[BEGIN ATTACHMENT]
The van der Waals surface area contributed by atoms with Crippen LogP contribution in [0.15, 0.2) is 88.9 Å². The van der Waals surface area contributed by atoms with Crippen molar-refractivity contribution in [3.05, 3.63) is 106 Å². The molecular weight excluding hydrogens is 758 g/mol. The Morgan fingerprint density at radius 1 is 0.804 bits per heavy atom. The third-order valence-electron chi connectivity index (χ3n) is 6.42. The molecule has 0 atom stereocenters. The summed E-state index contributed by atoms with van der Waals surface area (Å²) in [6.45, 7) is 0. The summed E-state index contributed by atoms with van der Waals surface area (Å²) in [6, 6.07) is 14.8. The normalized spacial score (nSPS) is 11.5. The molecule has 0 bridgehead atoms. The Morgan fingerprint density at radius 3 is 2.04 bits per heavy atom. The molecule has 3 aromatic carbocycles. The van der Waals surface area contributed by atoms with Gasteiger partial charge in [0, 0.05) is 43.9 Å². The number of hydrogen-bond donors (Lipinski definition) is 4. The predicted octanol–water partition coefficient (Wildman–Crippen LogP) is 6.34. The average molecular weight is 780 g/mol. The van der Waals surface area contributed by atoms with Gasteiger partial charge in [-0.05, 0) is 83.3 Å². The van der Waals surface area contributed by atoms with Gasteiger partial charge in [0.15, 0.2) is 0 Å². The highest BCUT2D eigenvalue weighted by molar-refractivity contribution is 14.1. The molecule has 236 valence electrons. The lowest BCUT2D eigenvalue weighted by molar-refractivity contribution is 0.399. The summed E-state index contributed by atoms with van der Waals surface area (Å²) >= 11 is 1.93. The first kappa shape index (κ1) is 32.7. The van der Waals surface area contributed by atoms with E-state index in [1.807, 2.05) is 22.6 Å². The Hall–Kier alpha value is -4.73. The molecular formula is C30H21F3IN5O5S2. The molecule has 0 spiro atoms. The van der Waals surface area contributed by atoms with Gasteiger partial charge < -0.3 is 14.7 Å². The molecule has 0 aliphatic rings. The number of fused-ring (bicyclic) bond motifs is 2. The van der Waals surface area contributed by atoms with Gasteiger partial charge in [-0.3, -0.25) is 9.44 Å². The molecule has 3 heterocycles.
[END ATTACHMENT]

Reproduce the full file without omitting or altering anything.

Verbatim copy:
The van der Waals surface area contributed by atoms with Crippen LogP contribution in [0.15, 0.2) is 88.9 Å². The van der Waals surface area contributed by atoms with Crippen molar-refractivity contribution in [3.05, 3.63) is 106 Å². The molecular weight excluding hydrogens is 758 g/mol. The Morgan fingerprint density at radius 1 is 0.804 bits per heavy atom. The third-order valence-electron chi connectivity index (χ3n) is 6.42. The molecule has 0 atom stereocenters. The summed E-state index contributed by atoms with van der Waals surface area (Å²) in [6.45, 7) is 0. The summed E-state index contributed by atoms with van der Waals surface area (Å²) in [6, 6.07) is 14.8. The normalized spacial score (nSPS) is 11.5. The molecule has 0 bridgehead atoms. The Morgan fingerprint density at radius 3 is 2.04 bits per heavy atom. The molecule has 3 aromatic carbocycles. The van der Waals surface area contributed by atoms with Gasteiger partial charge in [0, 0.05) is 43.9 Å². The number of hydrogen-bond donors (Lipinski definition) is 4. The predicted octanol–water partition coefficient (Wildman–Crippen LogP) is 6.34. The average molecular weight is 780 g/mol. The van der Waals surface area contributed by atoms with Gasteiger partial charge in [-0.05, 0) is 83.3 Å². The van der Waals surface area contributed by atoms with Gasteiger partial charge in [0.15, 0.2) is 0 Å². The highest BCUT2D eigenvalue weighted by molar-refractivity contribution is 14.1. The molecule has 236 valence electrons. The lowest BCUT2D eigenvalue weighted by molar-refractivity contribution is 0.399. The summed E-state index contributed by atoms with van der Waals surface area (Å²) >= 11 is 1.93. The first kappa shape index (κ1) is 32.7. The van der Waals surface area contributed by atoms with E-state index in [1.807, 2.05) is 22.6 Å². The Hall–Kier alpha value is -4.73. The molecular formula is C30H21F3IN5O5S2. The molecule has 0 spiro atoms. The van der Waals surface area contributed by atoms with Gasteiger partial charge < -0.3 is 14.7 Å². The molecule has 0 aliphatic rings. The number of fused-ring (bicyclic) bond motifs is 2. The van der Waals surface area contributed by atoms with Gasteiger partial charge in [-0.3, -0.25) is 9.44 Å². The molecule has 3 heterocycles.